• Saturday, April 13, 2024
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1,382 shipping containers lost at sea annually — Report

1,382 shipping containers are lost at sea each year — Report

The World Shipping Council (WSC) reported that an average of 1,382 containers are lost at sea each year. The figure is based on three-year averages calculated over 12 years, representing 80% of the global vessel container capacity. This was up until 2019.

Other estimates paint a more concerning picture, between Nov 2020 and Jan 2021 alone, 2,675 sea containers were lost at sea. The year 2021 witnessed the largest rise in lost shipping containers since 2013.

According to the World Shipping Council, in 2022, approximately 661 containers were lost at sea out of 250 million transported containers, marking the lowest loss percentage since their survey began in 2008.

While this improvement is positive, there’s no room for complacency, and efforts to reduce lost containers will persist. Safety remains paramount, as even a single lost container is unacceptable.

To provide context, the 661 lost containers represent less than one-thousandth of 1% (0.00048%) of the total containers shipped annually, a commendable rate given the cargo’s substantial value exceeding $7 trillion.

This includes cost-saving shortcuts and improper declaration of container weight. Additionally, inadequate packing and stowage planning within containers exacerbate the issue.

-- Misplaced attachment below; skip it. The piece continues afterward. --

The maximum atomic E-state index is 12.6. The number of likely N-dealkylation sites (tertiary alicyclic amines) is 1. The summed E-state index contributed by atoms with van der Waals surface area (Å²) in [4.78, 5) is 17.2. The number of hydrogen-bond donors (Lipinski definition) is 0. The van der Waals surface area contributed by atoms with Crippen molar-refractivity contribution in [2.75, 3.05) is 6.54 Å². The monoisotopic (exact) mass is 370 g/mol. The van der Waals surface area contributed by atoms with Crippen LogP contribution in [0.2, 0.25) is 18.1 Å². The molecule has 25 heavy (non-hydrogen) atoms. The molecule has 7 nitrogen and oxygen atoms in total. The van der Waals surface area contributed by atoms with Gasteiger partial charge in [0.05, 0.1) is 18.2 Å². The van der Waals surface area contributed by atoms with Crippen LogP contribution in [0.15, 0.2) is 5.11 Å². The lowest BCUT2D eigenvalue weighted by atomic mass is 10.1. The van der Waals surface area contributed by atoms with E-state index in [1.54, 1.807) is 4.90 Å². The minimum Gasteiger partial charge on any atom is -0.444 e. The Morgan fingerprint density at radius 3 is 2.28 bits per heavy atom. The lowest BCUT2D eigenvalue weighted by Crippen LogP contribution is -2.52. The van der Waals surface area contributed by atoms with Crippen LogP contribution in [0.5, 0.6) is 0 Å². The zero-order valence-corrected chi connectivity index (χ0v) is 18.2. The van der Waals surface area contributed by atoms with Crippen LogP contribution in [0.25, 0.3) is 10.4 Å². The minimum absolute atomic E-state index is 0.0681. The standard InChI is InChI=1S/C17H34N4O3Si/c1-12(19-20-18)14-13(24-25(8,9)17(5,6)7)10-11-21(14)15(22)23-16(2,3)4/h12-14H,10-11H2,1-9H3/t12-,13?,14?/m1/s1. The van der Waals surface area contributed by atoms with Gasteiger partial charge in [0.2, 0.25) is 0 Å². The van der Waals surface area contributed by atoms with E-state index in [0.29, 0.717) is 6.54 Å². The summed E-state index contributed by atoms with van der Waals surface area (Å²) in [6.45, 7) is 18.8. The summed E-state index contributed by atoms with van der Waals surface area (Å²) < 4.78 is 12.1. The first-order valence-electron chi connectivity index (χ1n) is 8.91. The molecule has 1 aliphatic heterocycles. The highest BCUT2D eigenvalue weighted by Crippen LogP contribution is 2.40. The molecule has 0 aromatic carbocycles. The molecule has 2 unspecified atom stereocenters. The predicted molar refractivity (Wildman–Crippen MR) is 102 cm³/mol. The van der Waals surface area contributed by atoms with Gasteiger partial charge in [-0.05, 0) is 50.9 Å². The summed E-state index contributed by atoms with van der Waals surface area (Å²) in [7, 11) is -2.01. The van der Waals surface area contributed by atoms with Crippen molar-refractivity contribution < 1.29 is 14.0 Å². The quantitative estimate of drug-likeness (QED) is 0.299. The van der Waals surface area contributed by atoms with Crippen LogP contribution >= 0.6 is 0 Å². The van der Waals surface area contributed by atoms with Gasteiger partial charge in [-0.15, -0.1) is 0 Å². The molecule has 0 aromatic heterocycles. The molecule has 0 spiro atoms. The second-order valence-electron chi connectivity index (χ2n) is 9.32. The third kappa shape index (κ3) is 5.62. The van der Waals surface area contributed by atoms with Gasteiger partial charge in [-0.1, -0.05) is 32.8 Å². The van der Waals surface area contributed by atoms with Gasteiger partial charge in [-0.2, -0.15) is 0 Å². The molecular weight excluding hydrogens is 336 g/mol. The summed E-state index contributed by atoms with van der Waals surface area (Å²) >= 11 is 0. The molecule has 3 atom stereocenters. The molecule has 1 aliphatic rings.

However, climate change has become a significant contributor to lost containers, alongside human error.

The Pacific Ocean’s changing weather patterns, especially in high-traffic areas like the China-US route, coupled with the strongest Northern Pacific winds since 1948, have led to containers becoming dislodged from ships and lost at sea.

These factors greatly increase the vulnerability of containers to storm damage. Consequently, many shippers attribute the primary cause to ship groundings and structural failures during stacking.

Despite current trends, the reduction of lost sea containers is not imminent. However, it’s important to note that losses suffered by shipping entities result in resource depletion rather than economic loss.

Fortunately, the implementation of stricter regulations suggests a decrease in lost container incidents in the future. Ship groundings or structural failures account for over 50% of lost containers, with each loss posing significant threats to marine life and habitats.

Recent incidents, like a ship breakdown releasing 6,000 pounds of sulphuric acid, underscore the potential environmental dangers of lost containers.